Oswald Avery, a molecular biologist, was born Oct. 21, 1877, in Nova Scotia. In 1944, working at the Rockefeller Institute in New York City, Avery solved a problem that had been vexing biologists for decades: the identity of the carrier of the genetic code. Everyone knew that chromosomes contained both protein and DNA, but they didn’t know which material carried the genetic information. The smart money was on the protein component, since a protein is a long chain of 20 kinds of amino acids, while DNA is a similar chain of only four different bases. There didn’t seem to be enough variety in DNA to carry a detailed genetic recipe. Avery worked with bacteria, and he found ways to remove, separately, the protein component and the DNA component of the bacterial chromosome. When he removed the protein, the bacteria still carried genetic information, but when he removed the DNA, the bacteria lost its ability to do anything. So DNA was the important stuff of the gene, what Avery always called the “transforming principle.” It was left to Watson and Crick, nine years later, to determine the structure of DNA. How such a simple molecule could carry so much information was not determined for ten years after that, when it was discovered that the genetic code is written in triplets, three bases at a time, and since there are 64 different possible triplets, the genetic code turned out to have a more-than-ample alphabet for encoding its instructions.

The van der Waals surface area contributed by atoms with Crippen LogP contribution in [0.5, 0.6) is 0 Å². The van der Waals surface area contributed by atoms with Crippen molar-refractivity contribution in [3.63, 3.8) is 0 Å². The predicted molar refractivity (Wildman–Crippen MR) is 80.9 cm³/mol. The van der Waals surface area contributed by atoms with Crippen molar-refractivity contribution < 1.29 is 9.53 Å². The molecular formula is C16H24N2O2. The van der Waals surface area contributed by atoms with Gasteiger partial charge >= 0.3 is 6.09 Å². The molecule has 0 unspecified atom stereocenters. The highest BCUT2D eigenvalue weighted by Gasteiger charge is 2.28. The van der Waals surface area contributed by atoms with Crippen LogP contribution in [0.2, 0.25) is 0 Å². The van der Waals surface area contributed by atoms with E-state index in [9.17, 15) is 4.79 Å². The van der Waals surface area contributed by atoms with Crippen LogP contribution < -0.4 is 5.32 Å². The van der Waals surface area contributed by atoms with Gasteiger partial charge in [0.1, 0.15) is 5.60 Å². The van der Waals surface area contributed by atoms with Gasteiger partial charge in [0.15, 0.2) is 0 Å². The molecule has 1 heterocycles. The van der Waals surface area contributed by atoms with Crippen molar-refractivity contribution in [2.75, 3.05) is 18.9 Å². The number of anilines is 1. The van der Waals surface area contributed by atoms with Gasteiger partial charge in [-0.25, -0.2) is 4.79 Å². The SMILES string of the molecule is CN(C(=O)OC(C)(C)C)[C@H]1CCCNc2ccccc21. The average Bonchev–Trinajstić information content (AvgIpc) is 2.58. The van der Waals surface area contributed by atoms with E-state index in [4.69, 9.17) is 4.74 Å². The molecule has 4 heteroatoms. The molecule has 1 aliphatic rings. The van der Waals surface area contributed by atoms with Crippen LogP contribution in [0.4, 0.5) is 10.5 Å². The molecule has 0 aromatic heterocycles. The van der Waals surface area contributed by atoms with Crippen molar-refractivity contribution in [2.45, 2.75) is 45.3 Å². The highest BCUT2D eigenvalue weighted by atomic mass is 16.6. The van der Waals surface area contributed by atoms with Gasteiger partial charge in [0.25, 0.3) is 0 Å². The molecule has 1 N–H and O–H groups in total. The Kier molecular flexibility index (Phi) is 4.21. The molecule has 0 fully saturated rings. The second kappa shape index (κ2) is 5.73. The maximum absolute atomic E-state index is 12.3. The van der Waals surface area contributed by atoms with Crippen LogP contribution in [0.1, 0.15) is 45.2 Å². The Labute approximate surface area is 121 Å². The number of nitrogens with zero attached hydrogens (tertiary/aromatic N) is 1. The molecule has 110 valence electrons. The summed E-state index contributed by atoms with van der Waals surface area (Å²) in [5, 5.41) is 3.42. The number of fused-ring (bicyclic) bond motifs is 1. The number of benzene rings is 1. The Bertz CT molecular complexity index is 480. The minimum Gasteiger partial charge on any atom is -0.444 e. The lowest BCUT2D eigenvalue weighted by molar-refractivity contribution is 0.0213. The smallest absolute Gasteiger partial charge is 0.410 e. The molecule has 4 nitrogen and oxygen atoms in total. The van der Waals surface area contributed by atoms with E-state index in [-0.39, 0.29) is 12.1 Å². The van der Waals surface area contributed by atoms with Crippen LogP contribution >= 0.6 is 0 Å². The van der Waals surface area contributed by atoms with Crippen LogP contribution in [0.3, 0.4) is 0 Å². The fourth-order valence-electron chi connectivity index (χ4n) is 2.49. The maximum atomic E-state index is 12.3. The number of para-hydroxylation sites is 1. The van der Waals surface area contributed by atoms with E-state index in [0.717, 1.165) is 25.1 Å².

When life scientists are asked, who was the most deserving scientist never to receive a Nobel Prize, Avery is the usual choice. He was nominated 38 times for the award but was never chosen. However, he has a very attractive Memorial Gate, installed with great ceremony at what became Rockefeller University in 1965, on the tenth anniversary of his death (first image). The other images show Avery in his lab, at his desk, and in a staff picture at Rockefeller, where he is not too hard to pick out, since he only stood about 5’ 4”.
Dr. William B. Ashworth, Jr., Consultant for the History of Science, Linda Hall Library and Associate Professor, Department of History, University of Missouri-Kansas City. Comments or corrections are welcome; please direct to email@example.com.